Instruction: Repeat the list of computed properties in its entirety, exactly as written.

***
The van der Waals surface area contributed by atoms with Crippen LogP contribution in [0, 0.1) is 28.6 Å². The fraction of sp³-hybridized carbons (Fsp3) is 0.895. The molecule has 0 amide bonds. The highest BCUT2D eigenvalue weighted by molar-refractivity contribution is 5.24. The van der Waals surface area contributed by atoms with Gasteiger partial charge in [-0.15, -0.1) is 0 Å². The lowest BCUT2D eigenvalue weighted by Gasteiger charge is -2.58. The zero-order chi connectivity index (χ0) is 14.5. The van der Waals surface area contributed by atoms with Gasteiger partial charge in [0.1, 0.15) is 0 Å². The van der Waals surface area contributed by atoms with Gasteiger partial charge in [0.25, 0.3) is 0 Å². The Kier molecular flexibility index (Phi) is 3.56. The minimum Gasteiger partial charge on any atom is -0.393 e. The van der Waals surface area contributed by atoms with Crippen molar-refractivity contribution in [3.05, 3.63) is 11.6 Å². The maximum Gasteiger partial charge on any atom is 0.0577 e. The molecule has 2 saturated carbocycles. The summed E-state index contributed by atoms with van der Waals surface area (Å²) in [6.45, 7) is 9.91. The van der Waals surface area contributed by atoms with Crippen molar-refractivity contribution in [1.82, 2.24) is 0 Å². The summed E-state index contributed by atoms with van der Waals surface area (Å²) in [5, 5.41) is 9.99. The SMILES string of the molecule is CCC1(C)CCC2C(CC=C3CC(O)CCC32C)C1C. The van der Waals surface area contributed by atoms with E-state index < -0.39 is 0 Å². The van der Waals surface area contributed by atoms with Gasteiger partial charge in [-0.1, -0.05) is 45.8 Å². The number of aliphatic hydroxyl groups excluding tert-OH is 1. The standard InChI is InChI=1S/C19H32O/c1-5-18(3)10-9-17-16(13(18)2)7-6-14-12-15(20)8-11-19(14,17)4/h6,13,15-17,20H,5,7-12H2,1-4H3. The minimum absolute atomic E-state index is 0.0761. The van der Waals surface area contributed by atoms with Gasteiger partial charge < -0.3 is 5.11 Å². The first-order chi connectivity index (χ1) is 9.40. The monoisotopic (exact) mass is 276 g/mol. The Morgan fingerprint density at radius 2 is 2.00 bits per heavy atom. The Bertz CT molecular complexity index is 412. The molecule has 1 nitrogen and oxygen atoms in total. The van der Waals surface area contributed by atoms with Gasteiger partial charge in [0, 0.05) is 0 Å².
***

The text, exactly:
The van der Waals surface area contributed by atoms with Crippen LogP contribution in [0, 0.1) is 28.6 Å². The fraction of sp³-hybridized carbons (Fsp3) is 0.895. The molecule has 0 amide bonds. The highest BCUT2D eigenvalue weighted by molar-refractivity contribution is 5.24. The van der Waals surface area contributed by atoms with Gasteiger partial charge in [-0.15, -0.1) is 0 Å². The lowest BCUT2D eigenvalue weighted by Gasteiger charge is -2.58. The zero-order chi connectivity index (χ0) is 14.5. The van der Waals surface area contributed by atoms with Gasteiger partial charge in [0.1, 0.15) is 0 Å². The van der Waals surface area contributed by atoms with Gasteiger partial charge in [0.25, 0.3) is 0 Å². The Kier molecular flexibility index (Phi) is 3.56. The minimum Gasteiger partial charge on any atom is -0.393 e. The van der Waals surface area contributed by atoms with Crippen molar-refractivity contribution in [3.05, 3.63) is 11.6 Å². The maximum Gasteiger partial charge on any atom is 0.0577 e. The molecule has 2 saturated carbocycles. The summed E-state index contributed by atoms with van der Waals surface area (Å²) in [6.45, 7) is 9.91. The van der Waals surface area contributed by atoms with Crippen molar-refractivity contribution in [1.82, 2.24) is 0 Å². The summed E-state index contributed by atoms with van der Waals surface area (Å²) in [5, 5.41) is 9.99. The SMILES string of the molecule is CCC1(C)CCC2C(CC=C3CC(O)CCC32C)C1C. The van der Waals surface area contributed by atoms with E-state index < -0.39 is 0 Å². The van der Waals surface area contributed by atoms with Gasteiger partial charge in [-0.1, -0.05) is 45.8 Å². The number of aliphatic hydroxyl groups excluding tert-OH is 1. The standard InChI is InChI=1S/C19H32O/c1-5-18(3)10-9-17-16(13(18)2)7-6-14-12-15(20)8-11-19(14,17)4/h6,13,15-17,20H,5,7-12H2,1-4H3. The minimum absolute atomic E-state index is 0.0761. The van der Waals surface area contributed by atoms with Gasteiger partial charge < -0.3 is 5.11 Å². The first-order chi connectivity index (χ1) is 9.40. The monoisotopic (exact) mass is 276 g/mol. The Morgan fingerprint density at radius 2 is 2.00 bits per heavy atom. The Bertz CT molecular complexity index is 412. The molecule has 1 nitrogen and oxygen atoms in total. The van der Waals surface area contributed by atoms with Gasteiger partial charge in [0, 0.05) is 0 Å².